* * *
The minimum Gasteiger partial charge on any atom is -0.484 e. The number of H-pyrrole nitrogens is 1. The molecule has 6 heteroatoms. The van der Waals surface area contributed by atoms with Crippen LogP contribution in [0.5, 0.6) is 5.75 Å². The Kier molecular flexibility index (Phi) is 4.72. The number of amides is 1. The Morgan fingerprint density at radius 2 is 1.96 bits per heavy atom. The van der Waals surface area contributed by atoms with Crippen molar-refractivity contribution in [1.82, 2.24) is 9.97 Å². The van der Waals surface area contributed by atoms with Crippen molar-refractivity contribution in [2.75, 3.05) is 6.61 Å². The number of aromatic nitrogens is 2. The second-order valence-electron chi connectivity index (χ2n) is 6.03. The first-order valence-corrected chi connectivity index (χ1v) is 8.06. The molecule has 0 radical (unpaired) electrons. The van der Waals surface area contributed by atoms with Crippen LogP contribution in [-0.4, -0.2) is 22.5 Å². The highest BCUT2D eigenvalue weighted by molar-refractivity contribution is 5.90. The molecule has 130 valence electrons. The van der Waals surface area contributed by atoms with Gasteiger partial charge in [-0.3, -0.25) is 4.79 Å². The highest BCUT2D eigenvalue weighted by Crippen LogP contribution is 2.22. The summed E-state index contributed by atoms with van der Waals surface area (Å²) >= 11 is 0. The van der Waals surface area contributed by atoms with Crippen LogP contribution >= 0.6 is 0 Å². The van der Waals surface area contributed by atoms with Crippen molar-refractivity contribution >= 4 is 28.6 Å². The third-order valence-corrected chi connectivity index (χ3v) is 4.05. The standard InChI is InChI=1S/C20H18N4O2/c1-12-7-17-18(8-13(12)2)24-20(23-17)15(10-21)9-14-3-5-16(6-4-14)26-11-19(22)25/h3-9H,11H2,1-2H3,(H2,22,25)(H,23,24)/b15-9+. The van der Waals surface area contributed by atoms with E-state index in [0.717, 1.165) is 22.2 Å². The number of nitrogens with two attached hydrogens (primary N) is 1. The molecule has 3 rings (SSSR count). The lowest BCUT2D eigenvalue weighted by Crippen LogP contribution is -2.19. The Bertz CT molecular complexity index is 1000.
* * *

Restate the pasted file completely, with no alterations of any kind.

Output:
The minimum Gasteiger partial charge on any atom is -0.484 e. The number of H-pyrrole nitrogens is 1. The molecule has 6 heteroatoms. The van der Waals surface area contributed by atoms with Crippen LogP contribution in [0.5, 0.6) is 5.75 Å². The Kier molecular flexibility index (Phi) is 4.72. The number of amides is 1. The Morgan fingerprint density at radius 2 is 1.96 bits per heavy atom. The van der Waals surface area contributed by atoms with Crippen molar-refractivity contribution in [1.82, 2.24) is 9.97 Å². The van der Waals surface area contributed by atoms with Crippen molar-refractivity contribution in [2.75, 3.05) is 6.61 Å². The number of aromatic nitrogens is 2. The second-order valence-electron chi connectivity index (χ2n) is 6.03. The first-order valence-corrected chi connectivity index (χ1v) is 8.06. The molecule has 0 radical (unpaired) electrons. The van der Waals surface area contributed by atoms with Crippen LogP contribution in [-0.4, -0.2) is 22.5 Å². The highest BCUT2D eigenvalue weighted by molar-refractivity contribution is 5.90. The molecule has 130 valence electrons. The van der Waals surface area contributed by atoms with Gasteiger partial charge in [-0.3, -0.25) is 4.79 Å². The highest BCUT2D eigenvalue weighted by Crippen LogP contribution is 2.22. The summed E-state index contributed by atoms with van der Waals surface area (Å²) >= 11 is 0. The van der Waals surface area contributed by atoms with Crippen LogP contribution >= 0.6 is 0 Å². The van der Waals surface area contributed by atoms with Crippen molar-refractivity contribution >= 4 is 28.6 Å². The third-order valence-corrected chi connectivity index (χ3v) is 4.05. The standard InChI is InChI=1S/C20H18N4O2/c1-12-7-17-18(8-13(12)2)24-20(23-17)15(10-21)9-14-3-5-16(6-4-14)26-11-19(22)25/h3-9H,11H2,1-2H3,(H2,22,25)(H,23,24)/b15-9+. The van der Waals surface area contributed by atoms with E-state index in [0.717, 1.165) is 22.2 Å². The number of nitrogens with two attached hydrogens (primary N) is 1. The molecule has 3 rings (SSSR count). The lowest BCUT2D eigenvalue weighted by Crippen LogP contribution is -2.19. The Bertz CT molecular complexity index is 1000.